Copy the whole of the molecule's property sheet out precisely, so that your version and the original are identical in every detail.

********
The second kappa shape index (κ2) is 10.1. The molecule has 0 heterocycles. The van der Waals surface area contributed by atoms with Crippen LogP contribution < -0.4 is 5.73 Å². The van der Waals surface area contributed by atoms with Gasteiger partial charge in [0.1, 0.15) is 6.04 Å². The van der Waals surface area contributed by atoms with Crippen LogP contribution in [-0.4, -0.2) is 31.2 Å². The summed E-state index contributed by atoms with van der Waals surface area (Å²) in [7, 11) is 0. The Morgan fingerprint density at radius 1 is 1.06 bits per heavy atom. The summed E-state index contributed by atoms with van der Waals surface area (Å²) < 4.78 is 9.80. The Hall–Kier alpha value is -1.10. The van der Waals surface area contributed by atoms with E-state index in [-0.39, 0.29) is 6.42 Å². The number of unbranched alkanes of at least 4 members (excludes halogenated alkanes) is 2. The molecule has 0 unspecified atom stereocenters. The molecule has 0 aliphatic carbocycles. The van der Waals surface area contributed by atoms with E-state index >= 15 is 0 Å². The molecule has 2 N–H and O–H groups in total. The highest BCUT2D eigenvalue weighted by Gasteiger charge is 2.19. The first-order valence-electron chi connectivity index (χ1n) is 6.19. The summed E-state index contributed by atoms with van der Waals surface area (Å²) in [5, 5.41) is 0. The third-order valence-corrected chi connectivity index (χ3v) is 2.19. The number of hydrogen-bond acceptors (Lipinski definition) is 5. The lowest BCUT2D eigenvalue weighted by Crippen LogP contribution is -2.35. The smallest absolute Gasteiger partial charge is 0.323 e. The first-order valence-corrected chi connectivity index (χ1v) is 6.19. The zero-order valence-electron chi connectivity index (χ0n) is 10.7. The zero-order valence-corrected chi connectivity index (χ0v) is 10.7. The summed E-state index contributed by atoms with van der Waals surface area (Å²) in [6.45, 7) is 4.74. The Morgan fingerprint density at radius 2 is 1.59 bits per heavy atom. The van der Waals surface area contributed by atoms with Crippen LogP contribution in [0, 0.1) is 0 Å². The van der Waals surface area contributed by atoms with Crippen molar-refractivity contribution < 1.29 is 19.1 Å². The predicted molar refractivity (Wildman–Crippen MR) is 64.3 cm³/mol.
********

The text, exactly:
The second kappa shape index (κ2) is 10.1. The molecule has 0 heterocycles. The van der Waals surface area contributed by atoms with Crippen LogP contribution < -0.4 is 5.73 Å². The van der Waals surface area contributed by atoms with Gasteiger partial charge in [0.1, 0.15) is 6.04 Å². The van der Waals surface area contributed by atoms with Crippen LogP contribution in [-0.4, -0.2) is 31.2 Å². The summed E-state index contributed by atoms with van der Waals surface area (Å²) in [7, 11) is 0. The Morgan fingerprint density at radius 1 is 1.06 bits per heavy atom. The summed E-state index contributed by atoms with van der Waals surface area (Å²) < 4.78 is 9.80. The Hall–Kier alpha value is -1.10. The van der Waals surface area contributed by atoms with E-state index in [-0.39, 0.29) is 6.42 Å². The number of unbranched alkanes of at least 4 members (excludes halogenated alkanes) is 2. The molecule has 0 unspecified atom stereocenters. The molecule has 0 aliphatic carbocycles. The van der Waals surface area contributed by atoms with E-state index >= 15 is 0 Å². The molecule has 2 N–H and O–H groups in total. The highest BCUT2D eigenvalue weighted by Gasteiger charge is 2.19. The first-order valence-electron chi connectivity index (χ1n) is 6.19. The summed E-state index contributed by atoms with van der Waals surface area (Å²) in [5, 5.41) is 0. The third-order valence-corrected chi connectivity index (χ3v) is 2.19. The number of hydrogen-bond acceptors (Lipinski definition) is 5. The lowest BCUT2D eigenvalue weighted by Crippen LogP contribution is -2.35. The smallest absolute Gasteiger partial charge is 0.323 e. The first-order valence-corrected chi connectivity index (χ1v) is 6.19. The zero-order valence-electron chi connectivity index (χ0n) is 10.7. The zero-order valence-corrected chi connectivity index (χ0v) is 10.7. The summed E-state index contributed by atoms with van der Waals surface area (Å²) in [6.45, 7) is 4.74. The Morgan fingerprint density at radius 2 is 1.59 bits per heavy atom. The van der Waals surface area contributed by atoms with Crippen LogP contribution in [0, 0.1) is 0 Å². The van der Waals surface area contributed by atoms with Crippen molar-refractivity contribution < 1.29 is 19.1 Å². The predicted molar refractivity (Wildman–Crippen MR) is 64.3 cm³/mol.